Zimbabwe's incumbent leader Emmerson Mnangagwa narrowly won the nation's presidential election Friday in the first vote since the fall of longtime leader Robert Mugabe.
The Zimbabwe Electoral Commission (ZEC) announced Friday morning that Mnangagwa received 2,460,463 votes, representing 50.8 percent of the total votes.
His biggest rival, Nelson Chamisa from the opposition MDC Alliance, received 44.3 percent of the vote. The other 21 presidential candidates shared the remaining votes.
The streets of the capital city were quiet with a heavy presence of military and police after the announcement of the electoral results.
Mnangagwa said he was "humbled" by his win.
"Thank you Zimbabwe! I am humbled to be elected President of the Second Republic of Zimbabwe," Mnangagwa said on Twitter. "Though we may have been divided at the polls, we are united in our dreams."
"This is a new beginning. Let us join hands, in peace, unity and love, and together build a new Zimbabwe for all," Mnangagwa tweeted after a week which started with peaceful voting Monday but spiraled into deadly violence in Harare on Wednesday.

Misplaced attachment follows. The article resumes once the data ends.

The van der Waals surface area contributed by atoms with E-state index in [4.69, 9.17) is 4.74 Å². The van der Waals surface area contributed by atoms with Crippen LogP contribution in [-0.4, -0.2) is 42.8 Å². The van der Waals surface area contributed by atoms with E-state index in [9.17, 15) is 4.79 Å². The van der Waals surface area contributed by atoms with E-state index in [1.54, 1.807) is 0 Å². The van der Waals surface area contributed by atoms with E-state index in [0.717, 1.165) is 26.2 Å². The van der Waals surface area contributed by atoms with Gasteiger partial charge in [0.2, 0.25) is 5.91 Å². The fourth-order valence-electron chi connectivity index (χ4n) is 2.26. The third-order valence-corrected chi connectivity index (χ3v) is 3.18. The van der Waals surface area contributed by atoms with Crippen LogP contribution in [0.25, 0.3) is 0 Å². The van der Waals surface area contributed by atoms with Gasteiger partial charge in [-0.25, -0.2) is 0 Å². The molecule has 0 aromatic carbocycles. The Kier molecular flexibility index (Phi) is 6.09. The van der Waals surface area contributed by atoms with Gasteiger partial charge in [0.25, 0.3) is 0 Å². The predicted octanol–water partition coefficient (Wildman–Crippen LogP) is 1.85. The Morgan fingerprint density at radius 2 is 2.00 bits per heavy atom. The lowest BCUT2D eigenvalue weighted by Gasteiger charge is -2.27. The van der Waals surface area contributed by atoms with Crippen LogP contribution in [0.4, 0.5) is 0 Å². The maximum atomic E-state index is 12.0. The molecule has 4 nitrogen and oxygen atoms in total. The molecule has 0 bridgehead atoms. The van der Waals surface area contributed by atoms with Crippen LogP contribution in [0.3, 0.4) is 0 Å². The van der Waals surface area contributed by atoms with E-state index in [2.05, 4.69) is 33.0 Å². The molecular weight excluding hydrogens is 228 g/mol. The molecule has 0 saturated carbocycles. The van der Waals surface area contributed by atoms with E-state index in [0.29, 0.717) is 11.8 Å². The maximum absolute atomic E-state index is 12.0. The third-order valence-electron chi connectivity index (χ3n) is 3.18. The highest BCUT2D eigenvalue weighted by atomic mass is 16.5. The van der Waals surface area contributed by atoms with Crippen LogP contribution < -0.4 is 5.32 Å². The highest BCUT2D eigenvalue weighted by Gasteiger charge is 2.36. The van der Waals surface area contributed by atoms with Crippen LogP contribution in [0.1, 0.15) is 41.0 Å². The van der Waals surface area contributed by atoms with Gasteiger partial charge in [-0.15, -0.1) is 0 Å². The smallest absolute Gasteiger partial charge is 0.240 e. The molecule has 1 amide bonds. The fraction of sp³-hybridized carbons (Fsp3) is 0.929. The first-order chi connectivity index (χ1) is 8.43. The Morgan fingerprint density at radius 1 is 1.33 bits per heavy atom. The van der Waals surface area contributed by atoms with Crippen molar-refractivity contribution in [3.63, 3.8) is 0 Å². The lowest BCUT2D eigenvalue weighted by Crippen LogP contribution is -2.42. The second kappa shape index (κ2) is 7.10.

Mnangagwa, 75, is Zimbabwe's second executive president after Mugabe, who assumed the position in 1987.
The MDC Alliance rejected the results of the presidential poll.
Party chairperson Morgan Komichi took the stage moments before the ZEC's announcement, saying the MDC Alliance "totally rejects" the results and he had not signed the election results. Police removed him from the room.
The ruling party garnered a two-thirds majority in the parliamentary election, also held on Monday.
According to National Assembly Constituency results announced by the ZEC, the Zanu-PF party has already won a majority of 145 seats out of the 210-seat parliament while its nearest rival MDC Alliance won 63.
Several people were killed Wednesday when troops fired live rounds to disperse opposition supporters alleging the vote had been rigged.
Mnangagwa and the ruling party blamed the opposition for inciting the violence, while the MDC Alliance denounced the "excessive" military force used against protesters.
United Nations Secretary-General Antonio Guterres called on political leaders and electoral contestants to deal with any disputes through peaceful means such as dialogue and in accordance with the law.